Sensors bringing the world to life

In the Spanish city of Santander, over 18 000 sensors hang from lamp posts and sit in parks and gardens, on the roofs of buses, and embedded into the asphalt covering parking lots. Image courtesy of Telefónica
In the Spanish city of Santander, over 18 000 sensors hang from lamp posts and sit in parks and gardens, on the roofs of buses, and embedded into the asphalt covering parking lots. Image courtesy of Telefónica

Visitors to Santander in Spain can see tourist attractions, public parks and nearby shops tagged in real time if they look through the camera of their smart phones. 

It’s thanks to a new iteration of the internet that incorporates the physical world, creating an augmented reality of web-connected devices and sensors called the ‘Internet of Things’. 

The idea is being tested out in Santander, where over 18 000 sensors hang from lamp posts and sit in parks and gardens, on the roofs of buses, and embedded in the asphalt covering parking lots, as part of the EU-funded project SmartSantander.

‘This project has demonstrated the Internet of Things in real conditions, in real life,’ said Professor José Manuel Hernández-Muñoz, from phone company Telefónica.

People can, for example, use the technology to find empty parking spaces with a mobile phone app. It’s also being used to monitor weather conditions and moisture levels, so that the city’s green parks can be irrigated as efficiently as possible.

‘This project has demonstrated the Internet of Things in real conditions, in real life.’

Professor José Manuel Hernández-Muñoz, from phone company Telefónica

The project finished at the end of 2013, however the infrastructure will remain at the disposal of the municipal authority, and it hopes to become a model for other cities.

Unlike the internet, which is largely static, or a mobile phone which moves around but connects to a fixed service provider or website in order to complete a task, the new smart devices are intended to be dynamic, ‘winking’ in and out of connections.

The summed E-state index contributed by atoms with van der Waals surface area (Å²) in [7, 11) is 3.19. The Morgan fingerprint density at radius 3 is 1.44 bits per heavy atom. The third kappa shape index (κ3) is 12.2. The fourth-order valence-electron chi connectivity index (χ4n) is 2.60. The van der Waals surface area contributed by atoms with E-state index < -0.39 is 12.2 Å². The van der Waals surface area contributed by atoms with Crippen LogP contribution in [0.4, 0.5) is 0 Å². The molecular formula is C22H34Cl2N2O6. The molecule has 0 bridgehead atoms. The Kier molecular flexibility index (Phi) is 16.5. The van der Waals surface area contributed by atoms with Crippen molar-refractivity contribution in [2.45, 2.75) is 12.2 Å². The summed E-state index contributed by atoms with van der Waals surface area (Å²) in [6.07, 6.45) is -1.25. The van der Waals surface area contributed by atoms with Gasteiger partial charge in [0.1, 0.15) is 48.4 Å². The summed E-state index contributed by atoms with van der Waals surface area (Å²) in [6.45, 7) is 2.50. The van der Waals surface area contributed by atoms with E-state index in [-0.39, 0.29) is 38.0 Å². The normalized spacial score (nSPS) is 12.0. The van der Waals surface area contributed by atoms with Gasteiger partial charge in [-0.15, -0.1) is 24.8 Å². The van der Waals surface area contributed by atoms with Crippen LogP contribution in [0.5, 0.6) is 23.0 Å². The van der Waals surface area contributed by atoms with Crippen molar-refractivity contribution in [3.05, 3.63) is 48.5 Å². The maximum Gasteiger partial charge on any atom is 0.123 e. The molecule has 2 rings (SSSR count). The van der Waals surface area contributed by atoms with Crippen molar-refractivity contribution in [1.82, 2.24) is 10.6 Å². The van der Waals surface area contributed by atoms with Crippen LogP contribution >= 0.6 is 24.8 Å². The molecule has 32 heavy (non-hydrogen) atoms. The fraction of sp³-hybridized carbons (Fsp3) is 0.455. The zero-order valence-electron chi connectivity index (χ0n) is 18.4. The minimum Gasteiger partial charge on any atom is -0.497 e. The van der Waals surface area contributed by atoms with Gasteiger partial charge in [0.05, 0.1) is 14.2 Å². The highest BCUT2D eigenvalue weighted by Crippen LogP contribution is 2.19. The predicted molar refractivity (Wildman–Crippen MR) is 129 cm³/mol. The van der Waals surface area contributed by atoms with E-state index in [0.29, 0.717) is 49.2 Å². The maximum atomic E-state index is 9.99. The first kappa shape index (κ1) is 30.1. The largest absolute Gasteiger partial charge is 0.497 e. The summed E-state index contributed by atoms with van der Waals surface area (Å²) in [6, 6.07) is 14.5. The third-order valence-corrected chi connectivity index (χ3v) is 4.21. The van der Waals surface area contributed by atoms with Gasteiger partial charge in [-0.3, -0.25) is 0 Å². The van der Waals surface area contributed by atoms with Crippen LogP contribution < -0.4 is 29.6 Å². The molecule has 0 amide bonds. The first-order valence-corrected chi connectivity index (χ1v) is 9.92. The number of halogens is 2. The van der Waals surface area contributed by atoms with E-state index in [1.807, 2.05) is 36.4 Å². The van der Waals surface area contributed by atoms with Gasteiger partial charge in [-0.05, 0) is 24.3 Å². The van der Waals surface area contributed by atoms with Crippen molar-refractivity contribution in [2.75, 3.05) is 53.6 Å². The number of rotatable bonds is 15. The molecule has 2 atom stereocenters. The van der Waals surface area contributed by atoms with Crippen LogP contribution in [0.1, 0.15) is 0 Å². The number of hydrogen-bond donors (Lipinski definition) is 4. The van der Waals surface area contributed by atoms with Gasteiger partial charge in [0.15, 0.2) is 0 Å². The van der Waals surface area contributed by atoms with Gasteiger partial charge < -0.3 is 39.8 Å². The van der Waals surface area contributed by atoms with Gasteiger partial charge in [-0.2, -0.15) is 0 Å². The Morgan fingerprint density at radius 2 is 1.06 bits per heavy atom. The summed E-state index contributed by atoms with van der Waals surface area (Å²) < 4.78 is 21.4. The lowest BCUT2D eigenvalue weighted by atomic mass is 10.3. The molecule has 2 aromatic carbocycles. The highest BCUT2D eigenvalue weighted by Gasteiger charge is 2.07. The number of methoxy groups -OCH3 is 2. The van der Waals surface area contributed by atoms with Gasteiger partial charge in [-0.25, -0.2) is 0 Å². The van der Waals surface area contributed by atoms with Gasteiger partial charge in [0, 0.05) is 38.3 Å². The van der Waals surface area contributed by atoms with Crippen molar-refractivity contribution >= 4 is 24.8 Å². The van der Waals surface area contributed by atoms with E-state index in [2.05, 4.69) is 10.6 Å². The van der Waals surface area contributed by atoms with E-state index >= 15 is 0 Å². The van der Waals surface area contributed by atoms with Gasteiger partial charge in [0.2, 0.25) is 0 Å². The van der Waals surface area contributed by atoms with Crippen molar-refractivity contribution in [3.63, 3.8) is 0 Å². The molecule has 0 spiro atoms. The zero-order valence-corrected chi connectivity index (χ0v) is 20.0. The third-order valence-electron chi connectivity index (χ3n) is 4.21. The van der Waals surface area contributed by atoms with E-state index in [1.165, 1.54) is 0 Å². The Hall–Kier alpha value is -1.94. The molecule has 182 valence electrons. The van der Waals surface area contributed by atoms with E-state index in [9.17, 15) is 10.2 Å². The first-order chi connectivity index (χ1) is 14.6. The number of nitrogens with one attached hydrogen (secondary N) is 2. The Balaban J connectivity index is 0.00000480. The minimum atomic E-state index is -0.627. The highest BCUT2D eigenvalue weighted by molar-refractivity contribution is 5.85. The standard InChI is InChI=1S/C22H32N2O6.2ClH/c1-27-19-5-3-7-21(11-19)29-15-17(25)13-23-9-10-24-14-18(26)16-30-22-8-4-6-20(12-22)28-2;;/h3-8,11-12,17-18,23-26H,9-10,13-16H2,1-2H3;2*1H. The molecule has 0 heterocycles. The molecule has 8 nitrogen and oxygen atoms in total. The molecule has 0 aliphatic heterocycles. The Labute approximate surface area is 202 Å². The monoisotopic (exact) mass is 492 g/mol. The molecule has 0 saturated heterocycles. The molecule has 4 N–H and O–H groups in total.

Making all this work seamlessly will require the Internet of Things to be self-managing, self-repairing, and adaptive, and able to automatically discover new devices as they connect and become available, as well as compensate for devices as they move away and drop off the network.

Need for stability

That’s where projects like the EU-funded IoT.est come in – it’s working to make sure that devices can function together, giving the Internet of Things the same stability as the web. ‘What is missing in the Internet of Things,’ said IoT.est project coordinator Professor Klaus Moessner, ‘is the stability that you have in software architecture.’

This stability will enable the Internet of Things to include data in real time from any connected sensor or identification tag. It’s a capability that could be applied to food, giving consumers information about where their meal comes from.

The EU-funded ebbits project is doing just that, using the Internet of Things to allow consumers to trace the slice of meat sold to them in a supermarket back to how the animal was raised, what it was fed, where it was slaughtered, and which other people were involved in its processing along the way, by using wireless communication networks and smart home systems.

‘We want to achieve an uninterrupted food chain so that you can trace the product you buy in a supermarket back to the farm,’ said Dr Markus Eisenhauer, coordinator of the ebbits project.

The project is developing ways to integrate the Internet of Things into existing company computer networks, for example. It means that the Internet of Things could be used to make companies greener by working out exactly how much carbon dioxide is being used at each stage of a manufacturing process.

The next big step in the development of the Internet of Things is to give it the capacity to be smart, extrapolating a situation even when the data is missing. For example, if a temperature sensor fails in a room, the system could take the readings from two adjoining rooms and interpolate between them to make an estimate.

‘Automating this logic is probably the hardest task we face,’ said Prof. Moessner.

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